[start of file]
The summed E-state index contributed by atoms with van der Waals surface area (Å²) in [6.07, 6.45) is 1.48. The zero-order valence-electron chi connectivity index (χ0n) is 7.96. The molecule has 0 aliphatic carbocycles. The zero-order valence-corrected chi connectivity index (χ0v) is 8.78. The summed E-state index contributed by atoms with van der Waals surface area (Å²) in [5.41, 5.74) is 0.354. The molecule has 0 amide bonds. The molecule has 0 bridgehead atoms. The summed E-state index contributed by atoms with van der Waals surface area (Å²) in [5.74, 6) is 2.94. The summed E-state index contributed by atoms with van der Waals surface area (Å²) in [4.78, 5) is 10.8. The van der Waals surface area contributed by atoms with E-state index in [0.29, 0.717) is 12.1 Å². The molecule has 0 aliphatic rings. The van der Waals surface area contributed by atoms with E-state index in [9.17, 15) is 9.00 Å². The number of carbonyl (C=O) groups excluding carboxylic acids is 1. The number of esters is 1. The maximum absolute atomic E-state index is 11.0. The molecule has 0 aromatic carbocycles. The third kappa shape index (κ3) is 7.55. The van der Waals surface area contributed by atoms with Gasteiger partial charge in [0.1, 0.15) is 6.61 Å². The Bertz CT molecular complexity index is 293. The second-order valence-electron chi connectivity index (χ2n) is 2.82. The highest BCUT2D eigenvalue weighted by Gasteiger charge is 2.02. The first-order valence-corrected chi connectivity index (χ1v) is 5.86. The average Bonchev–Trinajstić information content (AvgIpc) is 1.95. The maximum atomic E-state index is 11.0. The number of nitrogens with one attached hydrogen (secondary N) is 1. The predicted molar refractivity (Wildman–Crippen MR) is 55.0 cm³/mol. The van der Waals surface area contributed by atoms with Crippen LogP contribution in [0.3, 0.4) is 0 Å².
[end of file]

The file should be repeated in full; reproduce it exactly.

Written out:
The summed E-state index contributed by atoms with van der Waals surface area (Å²) in [6.07, 6.45) is 1.48. The zero-order valence-electron chi connectivity index (χ0n) is 7.96. The molecule has 0 aliphatic carbocycles. The zero-order valence-corrected chi connectivity index (χ0v) is 8.78. The summed E-state index contributed by atoms with van der Waals surface area (Å²) in [5.41, 5.74) is 0.354. The molecule has 0 amide bonds. The molecule has 0 bridgehead atoms. The summed E-state index contributed by atoms with van der Waals surface area (Å²) in [5.74, 6) is 2.94. The summed E-state index contributed by atoms with van der Waals surface area (Å²) in [4.78, 5) is 10.8. The van der Waals surface area contributed by atoms with E-state index in [0.29, 0.717) is 12.1 Å². The molecule has 0 aliphatic rings. The van der Waals surface area contributed by atoms with E-state index in [9.17, 15) is 9.00 Å². The number of carbonyl (C=O) groups excluding carboxylic acids is 1. The number of esters is 1. The maximum absolute atomic E-state index is 11.0. The molecule has 0 aromatic carbocycles. The third kappa shape index (κ3) is 7.55. The van der Waals surface area contributed by atoms with Gasteiger partial charge in [0.1, 0.15) is 6.61 Å². The Bertz CT molecular complexity index is 293. The second-order valence-electron chi connectivity index (χ2n) is 2.82. The highest BCUT2D eigenvalue weighted by Gasteiger charge is 2.02. The first-order valence-corrected chi connectivity index (χ1v) is 5.86. The average Bonchev–Trinajstić information content (AvgIpc) is 1.95. The maximum atomic E-state index is 11.0. The number of nitrogens with one attached hydrogen (secondary N) is 1. The predicted molar refractivity (Wildman–Crippen MR) is 55.0 cm³/mol. The van der Waals surface area contributed by atoms with Crippen LogP contribution in [0.3, 0.4) is 0 Å².